Skip to main content


Dromadidae(crab plover; class Aves, order Charadriiformes) A monotypic family (Dromas ardeola) which is a white, plover-like bird with a black back and black remiges and wing coverts. It has a medium-length, stout, black bill, and its legs are long with partially webbed toes and a pectinate middle claw. It is found on coastal shores, feeding on crabs, Crustacea, and molluscs, and nesting in a burrow, and occurs along Indian Ocean coasts from the Red Sea to Burma, and on Madagascar and other islands.

Cite this article
Pick a style below, and copy the text for your bibliography.

  • MLA
  • Chicago
  • APA

"Dromadidae." A Dictionary of Zoology. . 16 Dec. 2018 <>.

"Dromadidae." A Dictionary of Zoology. . (December 16, 2018).

"Dromadidae." A Dictionary of Zoology. . Retrieved December 16, 2018 from

Learn more about citation styles

Citation styles gives you the ability to cite reference entries and articles according to common styles from the Modern Language Association (MLA), The Chicago Manual of Style, and the American Psychological Association (APA).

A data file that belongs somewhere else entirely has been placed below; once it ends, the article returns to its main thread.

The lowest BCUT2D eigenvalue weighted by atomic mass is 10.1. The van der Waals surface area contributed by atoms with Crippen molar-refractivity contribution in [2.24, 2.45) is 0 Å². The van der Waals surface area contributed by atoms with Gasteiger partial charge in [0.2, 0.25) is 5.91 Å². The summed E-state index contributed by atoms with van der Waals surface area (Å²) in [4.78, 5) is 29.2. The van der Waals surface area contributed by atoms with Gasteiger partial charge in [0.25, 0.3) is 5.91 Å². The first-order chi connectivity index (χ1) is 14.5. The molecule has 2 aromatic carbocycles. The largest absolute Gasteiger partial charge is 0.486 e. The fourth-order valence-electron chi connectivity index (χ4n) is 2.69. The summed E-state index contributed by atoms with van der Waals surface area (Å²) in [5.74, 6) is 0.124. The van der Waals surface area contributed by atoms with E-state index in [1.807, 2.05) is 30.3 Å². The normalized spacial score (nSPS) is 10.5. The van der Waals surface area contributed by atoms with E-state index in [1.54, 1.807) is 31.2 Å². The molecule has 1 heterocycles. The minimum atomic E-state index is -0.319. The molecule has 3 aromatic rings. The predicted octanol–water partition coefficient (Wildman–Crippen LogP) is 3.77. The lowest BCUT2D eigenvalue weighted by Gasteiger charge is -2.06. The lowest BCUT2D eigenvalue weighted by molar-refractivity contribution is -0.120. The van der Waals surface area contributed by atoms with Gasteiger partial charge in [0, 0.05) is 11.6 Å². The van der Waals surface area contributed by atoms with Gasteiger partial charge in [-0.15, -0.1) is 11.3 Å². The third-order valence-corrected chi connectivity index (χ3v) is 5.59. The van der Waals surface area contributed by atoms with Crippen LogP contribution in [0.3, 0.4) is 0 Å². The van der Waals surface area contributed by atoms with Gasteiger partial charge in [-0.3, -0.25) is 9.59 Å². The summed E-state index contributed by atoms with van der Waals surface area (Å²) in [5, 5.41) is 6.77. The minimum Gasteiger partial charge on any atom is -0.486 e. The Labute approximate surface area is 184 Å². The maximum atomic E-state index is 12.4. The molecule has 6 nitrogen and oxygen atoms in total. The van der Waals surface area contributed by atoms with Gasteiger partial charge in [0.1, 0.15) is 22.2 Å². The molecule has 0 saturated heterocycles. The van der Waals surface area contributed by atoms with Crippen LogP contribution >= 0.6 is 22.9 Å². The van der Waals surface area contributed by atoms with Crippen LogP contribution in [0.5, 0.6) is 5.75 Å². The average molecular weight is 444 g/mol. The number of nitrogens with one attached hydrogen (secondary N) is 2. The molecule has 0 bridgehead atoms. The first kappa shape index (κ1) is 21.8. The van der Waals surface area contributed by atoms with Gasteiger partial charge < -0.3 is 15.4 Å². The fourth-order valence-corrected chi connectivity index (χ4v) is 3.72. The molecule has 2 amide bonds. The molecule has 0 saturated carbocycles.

Within the “Cite this article” tool, pick a style to see how all available information looks when formatted according to that style. Then, copy and paste the text into your bibliography or works cited list.

Because each style has its own formatting nuances that evolve over time and not all information is available for every reference entry or article, cannot guarantee each citation it generates. Therefore, it’s best to use citations as a starting point before checking the style against your school or publication’s requirements and the most-recent information available at these sites:

Modern Language Association

The Chicago Manual of Style

American Psychological Association

  • Most online reference entries and articles do not have page numbers. Therefore, that information is unavailable for most content. However, the date of retrieval is often important. Refer to each style’s convention regarding the best way to format page numbers and retrieval dates.
  • In addition to the MLA, Chicago, and APA styles, your school, university, publication, or institution may have its own requirements for citations. Therefore, be sure to refer to those guidelines when editing your bibliography or works cited list.